KINGSTON — The University of Rhode Island’s toughest football player this season weighs all of 62 pounds.
He’s had 21 surgeries, the first one just 38 hours after he was born. He’s absorbed the hardest hits life has to offer – opposing defenders are a footnote. His first stated goal when he officially signed with the Rams last week was to push fifth-year senior Bob Bentsen and South Alabama transfer Kolt Peavey for their respective places on the quarterback depth chart.
His name is Evan Huddon, and to be in his presence is to be inspired. The Warwick native’s spirit is the infectious sort that makes those around him smile and count their blessings. The Rams are the fortunate group who will welcome his presence throughout the 2013 season thanks to a meeting made possible by Team IMPACT, an organization based in Quincy, Mass., that matches children with chronic or life-threatening illnesses with athletic teams.
“When you talk to him he’s as positive a guy as you’ll ever meet,” URI coach Joe Trainer said. “He just has one of those personalities – you like to be around him. Our players migrate to him just because he’s fun to be around.”
“I can’t get over all these guys,” said Evan’s mother, Julie. “They’ve already adopted him into the family like he’s been here forever.”
Evan, 13, has battled spina bifida since birth, a developmental disorder in which vertebrae protecting the spinal cord remain unfused and open. It is one of the most common birth defects in the world, afflicting one in every 1,000 newborns. Complications can include leg weakness and paralysis, hydrocephalus and cognitive difficulties.
The physical complications seem particularly cruel when you consider the athleticism in Evan’s genes. His father, Jason, is a high school track and field coach. Julie was a college gymnast. Evan’s brother, Luke, is an athlete at Bishop Hendricken. Evan is still able to compete in Challenger’s Series sailing and baseball and is a menace at the bowling alley.
“He’s an amazing little child,” Julie said. “He’s been through so much but he’s always had a positive attitude. He always has a bright side. He’s never looked at himself and been down.”
Team IMPACT invites families and schools to make preliminary contact with the program by signing up online at goteamimpact.org. The process sees the organization set up an introductory phone call and families and schools fill out a more formal application. Evan and URI were put together by Maura Mahoney, Team IMPACT’s director of case management and communications.
In Evan’s case, the idea to sign up with Team IMPACT came eight months ago during a visit to his pulmonologist.
“They try to match those kids with certain athletic teams at colleges and universities across the country,” Trainer said. “It was a win-win for him and us.”
The end of the matching process comes on Draft Day, which Evan and URI celebrated Aug. 14. Evan and his family were invited to meet the Rams during a nighttime event at the Ryan Center, where he was formally introduced to his new teammates. He received a standing ovation when Trainer announced that Evan was URI’s first draft pick this season and awarded him the No. 1 shirt. It’s a jersey he’ll share with Miami (Ohio) transfer running back Justin Semmes.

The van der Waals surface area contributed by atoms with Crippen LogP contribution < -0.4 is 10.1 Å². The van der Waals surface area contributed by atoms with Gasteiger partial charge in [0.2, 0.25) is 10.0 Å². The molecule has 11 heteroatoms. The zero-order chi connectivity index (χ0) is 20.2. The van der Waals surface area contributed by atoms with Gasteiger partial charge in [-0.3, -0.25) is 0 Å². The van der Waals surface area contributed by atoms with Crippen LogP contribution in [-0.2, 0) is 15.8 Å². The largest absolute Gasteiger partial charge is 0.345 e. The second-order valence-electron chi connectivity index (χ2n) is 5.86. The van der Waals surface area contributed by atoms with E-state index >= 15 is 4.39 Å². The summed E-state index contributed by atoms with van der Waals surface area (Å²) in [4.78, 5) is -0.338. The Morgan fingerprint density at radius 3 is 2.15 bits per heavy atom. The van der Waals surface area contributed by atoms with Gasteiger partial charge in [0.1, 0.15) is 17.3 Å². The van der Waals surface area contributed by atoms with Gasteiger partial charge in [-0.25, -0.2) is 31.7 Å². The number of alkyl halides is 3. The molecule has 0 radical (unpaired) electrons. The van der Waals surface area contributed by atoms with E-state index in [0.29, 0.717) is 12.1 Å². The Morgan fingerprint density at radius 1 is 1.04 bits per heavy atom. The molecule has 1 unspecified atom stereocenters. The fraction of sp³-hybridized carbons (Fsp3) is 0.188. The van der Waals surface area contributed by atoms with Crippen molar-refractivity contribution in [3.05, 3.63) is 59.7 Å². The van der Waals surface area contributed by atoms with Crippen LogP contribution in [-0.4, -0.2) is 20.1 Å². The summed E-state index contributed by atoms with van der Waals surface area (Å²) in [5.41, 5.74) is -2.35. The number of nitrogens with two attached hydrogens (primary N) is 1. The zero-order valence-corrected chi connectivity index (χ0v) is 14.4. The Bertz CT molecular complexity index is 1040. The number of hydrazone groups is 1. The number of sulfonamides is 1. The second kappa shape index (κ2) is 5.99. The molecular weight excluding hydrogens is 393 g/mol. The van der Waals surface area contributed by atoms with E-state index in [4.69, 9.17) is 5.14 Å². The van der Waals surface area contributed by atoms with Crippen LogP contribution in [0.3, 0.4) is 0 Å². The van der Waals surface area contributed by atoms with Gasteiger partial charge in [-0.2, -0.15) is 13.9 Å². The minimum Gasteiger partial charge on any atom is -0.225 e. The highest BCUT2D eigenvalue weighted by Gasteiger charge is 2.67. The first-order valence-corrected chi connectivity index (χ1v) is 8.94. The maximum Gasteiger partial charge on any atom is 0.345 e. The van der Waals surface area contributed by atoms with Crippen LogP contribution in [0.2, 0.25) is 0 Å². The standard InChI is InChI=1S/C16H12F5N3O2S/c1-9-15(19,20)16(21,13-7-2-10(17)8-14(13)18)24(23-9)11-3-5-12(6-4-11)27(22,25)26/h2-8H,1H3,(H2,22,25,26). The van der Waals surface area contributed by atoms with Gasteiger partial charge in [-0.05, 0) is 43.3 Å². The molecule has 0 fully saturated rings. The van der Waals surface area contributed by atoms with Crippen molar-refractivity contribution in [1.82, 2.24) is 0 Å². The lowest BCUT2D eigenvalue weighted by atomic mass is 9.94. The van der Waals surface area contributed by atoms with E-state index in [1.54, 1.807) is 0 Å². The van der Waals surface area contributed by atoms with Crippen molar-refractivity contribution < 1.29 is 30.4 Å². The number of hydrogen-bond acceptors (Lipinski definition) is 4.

“I actually feel honored to wear No. 1 as well as (Evan),” Semmes said. “I feel blessed to be able to play this game and it’s a great opportunity to have him be part of this team.”
The Rams posted a video of the moment Evan was introduced by Trainer on their website, gorhody.com. Absent is the type of behavior that lands the current generation of young adults the usual criticism – that they’re selfish and unappreciative in some way of the simple things life has to offer.
“It’s nice to see these guys see a kid that’s this positive battling some of the adversity he battles,” Trainer said. “That can’t but give our guys a sense of being grounded and a sense of humility. Every day is a blessing – my health, the fact that I’m playing college football at this level and having success – and that’s going to be great for our players.”
“They were just so sweet, so outgoing, so receptive of Evan,” Julie said. “They really just took him in like he was their little brother – all 100 of them were the big brothers.”
Evan will have his own space in the URI locker room this season. His stall is next to fifth-year senior defensive lineman Shomari Watts, who Trainer has assigned to be Evan’s personal mentor.
“We knew he was super-excited and we’re super-excited to have him,” Watts said. “We wanted to make sure he knew that. We wanted to make sure when Evan walked in he saw the smiles on all of our faces.”
Evan took part in the team’s Media Day on Thursday, posing in the team picture and with the quarterbacks in the position group shot. Trainer pushed Evan’s wheelchair into the grandstand and there was no shortage of muscle to help ease him into the first row or down onto the field for the next hour.
“When he first came in the room with 90 guys he took it on,” Bentsen said. “He loved every minute of it and we loved having him around. Everyone’s going up to him in the middle of practice. It’s great for the energy.”
“My mom used to say, ‘Would you take your bag of troubles to the land of troubles, park yours and take another bag with you?’” Trainer said. “When you see some of the things other people have to deal with, whether it’s health or physical challenges or life-threatening disease or illness, it grounds me.”
Toughness. Great team player. Depth at quarterback.
Sounds like URI used its draft pick wisely.